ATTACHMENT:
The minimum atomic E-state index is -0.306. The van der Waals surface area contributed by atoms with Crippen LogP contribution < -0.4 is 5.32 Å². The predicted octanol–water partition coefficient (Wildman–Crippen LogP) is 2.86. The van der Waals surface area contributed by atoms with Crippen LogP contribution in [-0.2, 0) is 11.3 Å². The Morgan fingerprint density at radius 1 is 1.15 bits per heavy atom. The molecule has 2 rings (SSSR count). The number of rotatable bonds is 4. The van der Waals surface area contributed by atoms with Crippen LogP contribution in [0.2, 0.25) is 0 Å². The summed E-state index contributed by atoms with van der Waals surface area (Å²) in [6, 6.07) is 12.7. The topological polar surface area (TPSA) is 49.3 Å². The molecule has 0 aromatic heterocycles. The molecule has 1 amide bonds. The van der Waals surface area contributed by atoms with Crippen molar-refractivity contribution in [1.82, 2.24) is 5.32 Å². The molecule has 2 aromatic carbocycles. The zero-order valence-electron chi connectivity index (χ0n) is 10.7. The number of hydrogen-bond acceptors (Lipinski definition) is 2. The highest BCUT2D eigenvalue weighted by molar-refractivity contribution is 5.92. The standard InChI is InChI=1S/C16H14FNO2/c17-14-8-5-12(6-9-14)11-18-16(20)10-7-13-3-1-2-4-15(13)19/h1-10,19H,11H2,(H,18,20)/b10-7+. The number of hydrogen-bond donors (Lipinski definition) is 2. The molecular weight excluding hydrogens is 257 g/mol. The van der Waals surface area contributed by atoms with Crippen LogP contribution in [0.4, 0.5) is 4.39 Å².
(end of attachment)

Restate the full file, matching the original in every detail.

The minimum atomic E-state index is -0.306. The van der Waals surface area contributed by atoms with Crippen LogP contribution < -0.4 is 5.32 Å². The predicted octanol–water partition coefficient (Wildman–Crippen LogP) is 2.86. The van der Waals surface area contributed by atoms with Crippen LogP contribution in [-0.2, 0) is 11.3 Å². The Morgan fingerprint density at radius 1 is 1.15 bits per heavy atom. The molecule has 2 rings (SSSR count). The number of rotatable bonds is 4. The van der Waals surface area contributed by atoms with Crippen LogP contribution in [0.2, 0.25) is 0 Å². The summed E-state index contributed by atoms with van der Waals surface area (Å²) in [6, 6.07) is 12.7. The topological polar surface area (TPSA) is 49.3 Å². The molecule has 0 aromatic heterocycles. The molecule has 1 amide bonds. The van der Waals surface area contributed by atoms with Crippen molar-refractivity contribution in [1.82, 2.24) is 5.32 Å². The molecule has 2 aromatic carbocycles. The zero-order valence-electron chi connectivity index (χ0n) is 10.7. The number of hydrogen-bond acceptors (Lipinski definition) is 2. The highest BCUT2D eigenvalue weighted by molar-refractivity contribution is 5.92. The standard InChI is InChI=1S/C16H14FNO2/c17-14-8-5-12(6-9-14)11-18-16(20)10-7-13-3-1-2-4-15(13)19/h1-10,19H,11H2,(H,18,20)/b10-7+. The number of hydrogen-bond donors (Lipinski definition) is 2. The molecular weight excluding hydrogens is 257 g/mol. The van der Waals surface area contributed by atoms with Crippen LogP contribution in [0.4, 0.5) is 4.39 Å².